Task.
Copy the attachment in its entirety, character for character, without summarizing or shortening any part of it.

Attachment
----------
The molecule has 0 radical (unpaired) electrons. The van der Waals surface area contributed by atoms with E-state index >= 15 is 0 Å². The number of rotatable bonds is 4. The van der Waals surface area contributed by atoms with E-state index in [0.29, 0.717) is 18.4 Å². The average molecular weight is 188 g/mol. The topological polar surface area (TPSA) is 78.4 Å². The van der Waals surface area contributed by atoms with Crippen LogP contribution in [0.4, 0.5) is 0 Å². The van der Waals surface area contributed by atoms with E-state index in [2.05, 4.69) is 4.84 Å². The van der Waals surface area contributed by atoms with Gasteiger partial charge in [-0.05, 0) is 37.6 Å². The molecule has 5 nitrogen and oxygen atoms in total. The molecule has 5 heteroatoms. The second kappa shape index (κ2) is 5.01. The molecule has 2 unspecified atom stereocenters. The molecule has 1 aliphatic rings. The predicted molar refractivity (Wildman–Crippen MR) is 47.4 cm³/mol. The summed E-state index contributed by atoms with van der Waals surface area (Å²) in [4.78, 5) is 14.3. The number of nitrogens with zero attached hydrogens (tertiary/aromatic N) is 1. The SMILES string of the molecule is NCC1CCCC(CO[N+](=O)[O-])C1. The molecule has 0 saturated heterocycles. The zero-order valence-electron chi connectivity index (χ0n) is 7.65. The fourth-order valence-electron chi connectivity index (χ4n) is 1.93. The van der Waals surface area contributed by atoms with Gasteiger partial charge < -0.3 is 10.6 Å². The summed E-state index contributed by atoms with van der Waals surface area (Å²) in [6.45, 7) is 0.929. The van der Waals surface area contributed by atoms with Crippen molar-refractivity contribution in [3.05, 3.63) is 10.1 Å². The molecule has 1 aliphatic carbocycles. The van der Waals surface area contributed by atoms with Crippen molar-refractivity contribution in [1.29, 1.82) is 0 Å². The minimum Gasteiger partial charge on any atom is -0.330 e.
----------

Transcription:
The molecule has 0 radical (unpaired) electrons. The van der Waals surface area contributed by atoms with E-state index >= 15 is 0 Å². The number of rotatable bonds is 4. The van der Waals surface area contributed by atoms with E-state index in [0.29, 0.717) is 18.4 Å². The average molecular weight is 188 g/mol. The topological polar surface area (TPSA) is 78.4 Å². The van der Waals surface area contributed by atoms with Crippen LogP contribution in [0.4, 0.5) is 0 Å². The van der Waals surface area contributed by atoms with E-state index in [2.05, 4.69) is 4.84 Å². The van der Waals surface area contributed by atoms with Gasteiger partial charge in [-0.05, 0) is 37.6 Å². The molecule has 5 nitrogen and oxygen atoms in total. The molecule has 5 heteroatoms. The second kappa shape index (κ2) is 5.01. The molecule has 2 unspecified atom stereocenters. The molecule has 1 aliphatic rings. The predicted molar refractivity (Wildman–Crippen MR) is 47.4 cm³/mol. The summed E-state index contributed by atoms with van der Waals surface area (Å²) in [4.78, 5) is 14.3. The number of nitrogens with zero attached hydrogens (tertiary/aromatic N) is 1. The SMILES string of the molecule is NCC1CCCC(CO[N+](=O)[O-])C1. The molecule has 0 saturated heterocycles. The zero-order valence-electron chi connectivity index (χ0n) is 7.65. The fourth-order valence-electron chi connectivity index (χ4n) is 1.93. The van der Waals surface area contributed by atoms with Gasteiger partial charge < -0.3 is 10.6 Å². The summed E-state index contributed by atoms with van der Waals surface area (Å²) in [6.45, 7) is 0.929. The van der Waals surface area contributed by atoms with Crippen molar-refractivity contribution in [3.05, 3.63) is 10.1 Å². The molecule has 1 aliphatic carbocycles. The van der Waals surface area contributed by atoms with Crippen molar-refractivity contribution in [1.29, 1.82) is 0 Å². The minimum Gasteiger partial charge on any atom is -0.330 e.